In the recent Court of Appeal decision of Service Mold + Aerospace Inc. v Khalaf, the Court of Appeal confirmed its prior guidance on when partial summary judgment is appropriate and also confirmed how the test for discoverability under the Limitations Act is to be applied objectively.
Service Mold + Aerospace Inc. v Khalaf (2019 ONCA 369), a recent Court of Appeal decision written by Justice Paciocco for the Court, was the appeal of a decision granting summary judgment to two corporations that had claimed against a bank in relation to a fraud.
As background, Service Mold + Aerospace Inc. and SMI Ventilation Products Inc. (the “Corporations”), were allegedly defrauded by their bookkeeper, Khalaf (the “Bookkeeper”), by her use of forged cheques (the “cheque fraud”) and additional unauthorized payroll payments she made into her bank account (the “payroll fraud”).
The Corporations sued the Toronto-Dominion Bank (“TD”), claiming that the bank was strictly liable and liable in negligence for the cheque fraud, and liable in negligence for the payroll fraud. TD defended arguing that the Corporations had signed an agreement with a limited liability clause and that the Limitations Act barred the claim.
The Corporations brought a motion for summary judgment. The motion judge found that there was no genuine issue to be tried in relation to TD’s limitation of liability defence against the cheque fraud claim, as there was no evidence that such an agreement had been signed by the Corporations. Further, the motion judge ordered a mini-trial to determine the issue of discoverability before ruling that there was no genuine issue to be tried relating to TD’s limitation period defence.
The motion judge ultimately granted partial summary judgment to the Corporations and awarded them damages. Of note, the motion judge found that the limitation period did not begin to run until early 2015 and that the Corporations’ claims were not statute-barred. TD appealed.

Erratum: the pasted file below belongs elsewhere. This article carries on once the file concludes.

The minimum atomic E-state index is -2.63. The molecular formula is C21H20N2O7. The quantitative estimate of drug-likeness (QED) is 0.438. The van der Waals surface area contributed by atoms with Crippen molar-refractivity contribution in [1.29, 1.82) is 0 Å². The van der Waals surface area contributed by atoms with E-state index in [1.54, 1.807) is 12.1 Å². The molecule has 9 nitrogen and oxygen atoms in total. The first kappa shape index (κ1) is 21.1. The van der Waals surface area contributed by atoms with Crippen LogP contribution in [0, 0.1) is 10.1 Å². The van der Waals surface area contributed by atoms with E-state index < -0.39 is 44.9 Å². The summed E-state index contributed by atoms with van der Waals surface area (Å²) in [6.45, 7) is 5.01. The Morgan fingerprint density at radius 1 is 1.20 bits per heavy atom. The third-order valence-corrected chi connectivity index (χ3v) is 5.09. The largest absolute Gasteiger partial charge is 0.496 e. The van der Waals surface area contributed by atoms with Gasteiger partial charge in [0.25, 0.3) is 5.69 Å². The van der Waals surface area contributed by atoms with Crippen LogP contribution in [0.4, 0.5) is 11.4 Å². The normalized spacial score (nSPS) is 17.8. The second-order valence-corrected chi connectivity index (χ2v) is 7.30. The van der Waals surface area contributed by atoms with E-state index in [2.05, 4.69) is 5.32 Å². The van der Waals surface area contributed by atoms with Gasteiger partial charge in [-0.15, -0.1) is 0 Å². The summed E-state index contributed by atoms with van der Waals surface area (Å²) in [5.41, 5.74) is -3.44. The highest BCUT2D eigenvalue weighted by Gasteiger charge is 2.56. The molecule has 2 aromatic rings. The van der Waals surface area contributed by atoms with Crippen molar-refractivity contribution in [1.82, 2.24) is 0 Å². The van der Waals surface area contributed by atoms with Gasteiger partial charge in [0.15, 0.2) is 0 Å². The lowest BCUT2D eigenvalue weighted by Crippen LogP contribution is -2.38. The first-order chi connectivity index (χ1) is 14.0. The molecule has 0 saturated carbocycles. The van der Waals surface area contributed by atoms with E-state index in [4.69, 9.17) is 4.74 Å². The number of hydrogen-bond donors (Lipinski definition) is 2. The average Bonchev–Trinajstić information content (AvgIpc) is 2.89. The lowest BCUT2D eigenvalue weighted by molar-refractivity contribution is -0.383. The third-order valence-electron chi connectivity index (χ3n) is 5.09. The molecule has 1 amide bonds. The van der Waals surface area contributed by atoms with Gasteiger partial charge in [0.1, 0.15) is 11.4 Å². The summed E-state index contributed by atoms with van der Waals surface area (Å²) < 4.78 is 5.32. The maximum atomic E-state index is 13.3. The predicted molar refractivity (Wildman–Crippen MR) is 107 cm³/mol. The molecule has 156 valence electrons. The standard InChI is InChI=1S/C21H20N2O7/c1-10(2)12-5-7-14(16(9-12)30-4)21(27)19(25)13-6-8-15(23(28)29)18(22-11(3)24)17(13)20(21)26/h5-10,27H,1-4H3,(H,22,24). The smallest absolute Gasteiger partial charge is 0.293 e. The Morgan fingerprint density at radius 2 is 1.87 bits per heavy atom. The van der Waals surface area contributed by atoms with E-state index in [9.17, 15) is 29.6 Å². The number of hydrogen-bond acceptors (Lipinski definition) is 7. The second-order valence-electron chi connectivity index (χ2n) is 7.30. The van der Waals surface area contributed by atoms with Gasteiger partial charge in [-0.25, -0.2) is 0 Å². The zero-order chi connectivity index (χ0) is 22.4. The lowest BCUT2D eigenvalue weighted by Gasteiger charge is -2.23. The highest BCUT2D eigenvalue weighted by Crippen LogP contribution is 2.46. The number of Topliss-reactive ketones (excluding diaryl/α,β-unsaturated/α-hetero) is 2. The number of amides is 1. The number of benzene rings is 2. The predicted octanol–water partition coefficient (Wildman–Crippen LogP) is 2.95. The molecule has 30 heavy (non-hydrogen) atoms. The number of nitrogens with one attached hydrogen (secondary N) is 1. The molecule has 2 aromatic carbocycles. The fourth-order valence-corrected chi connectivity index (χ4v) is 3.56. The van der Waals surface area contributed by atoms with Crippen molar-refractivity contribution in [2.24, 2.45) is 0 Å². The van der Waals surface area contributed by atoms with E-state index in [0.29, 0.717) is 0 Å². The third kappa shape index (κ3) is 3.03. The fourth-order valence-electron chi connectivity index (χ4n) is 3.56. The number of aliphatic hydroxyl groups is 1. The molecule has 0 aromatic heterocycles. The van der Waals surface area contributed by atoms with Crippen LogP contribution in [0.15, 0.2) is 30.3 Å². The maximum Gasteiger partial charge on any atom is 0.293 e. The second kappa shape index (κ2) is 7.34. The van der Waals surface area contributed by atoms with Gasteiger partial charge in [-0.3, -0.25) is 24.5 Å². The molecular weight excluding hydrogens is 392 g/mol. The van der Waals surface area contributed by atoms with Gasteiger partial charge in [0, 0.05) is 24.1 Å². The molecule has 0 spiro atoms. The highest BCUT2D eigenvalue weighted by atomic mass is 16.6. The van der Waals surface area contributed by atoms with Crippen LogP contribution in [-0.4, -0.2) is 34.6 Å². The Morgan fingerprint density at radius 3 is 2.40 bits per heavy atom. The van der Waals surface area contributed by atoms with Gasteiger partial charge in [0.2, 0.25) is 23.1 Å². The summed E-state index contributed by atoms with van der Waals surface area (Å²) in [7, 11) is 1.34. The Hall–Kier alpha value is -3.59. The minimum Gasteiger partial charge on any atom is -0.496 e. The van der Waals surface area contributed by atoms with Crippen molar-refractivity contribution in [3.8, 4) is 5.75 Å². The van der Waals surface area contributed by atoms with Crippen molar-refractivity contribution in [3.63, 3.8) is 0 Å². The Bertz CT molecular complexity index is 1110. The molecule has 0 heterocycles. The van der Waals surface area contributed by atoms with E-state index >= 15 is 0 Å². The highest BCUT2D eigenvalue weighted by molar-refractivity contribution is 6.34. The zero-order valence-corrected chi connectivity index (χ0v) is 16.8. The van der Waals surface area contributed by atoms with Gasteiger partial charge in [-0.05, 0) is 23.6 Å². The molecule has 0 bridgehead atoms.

On the appeal, the Court of Appeal considered whether partial summary judgment was appropriate. After applying the relevant jurisprudence, the Court found that the motion judge had erred in awarding partial summary judgment. Of note, the Court found that the motion judge failed to note and consider that the limitation of liability defence was pleaded in response to both claims, not just the cheque fraud, meaning there was a risk that a different result could be reached on each of the two claims in respect of the limitation issue.
On the limitation issue, the Court of Appeal reviewed the principles of discoverability and found that the motion judge had erred in applying the modified objective test. Specifically, the Court of Appeal took issue with the fact that the motion judge had conducted a purely subjective inquiry by considering the actual attitudes and practices of a specific employee, rather than considering a hypothetical reasonable person with the abilities and circumstances of that employee.
Instead of considering whether the Corporations had been diligent with monitoring its bookkeeping, the motion judge instead assumed that a reasonable person would have had the same bookkeeping practices as the Corporations.
Given the above, the Court of Appeal allowed TD’s appeal and set aside the partial summary judgment.
While not ground-breaking, this decision reinforces earlier decisions by the Court of Appeal with respect to the factors to be considered when seeking partial summary judgment. The Court of Appeal confirmed that partial summary judgment must be appropriate in the circumstances in order to be granted. Where there is a real risk that inconsistent or different findings could result between the portion of the claim subject to the motion for summary judgment, and the portion of the claim that proceeds in the normal course, the Court of Appeal has made it clear that partial summary judgment will not likely be appropriate.
On the issue of discoverability, the Court of Appeal provided confirmation that the test to be applied is still the modified objective test, and discoverability should not be based on subjective considerations.
As such, this case provides a warning to corporations and business owners about diligence in monitoring their business affairs and finances, as a failure to exercise reasonable diligence could lead to discoverability issues if a claim is later discovered. When it comes to discoverability, it is not enough for a corporation’s internal processes and policies to be followed if the processes and policies are not objectively reasonable.
This blog post was written by Alexander Bissonnette, a member of the Commercial Litigation team. He can be reached at 613-369-0358 or at Alexander.Bissonnette@mannlawyers.com.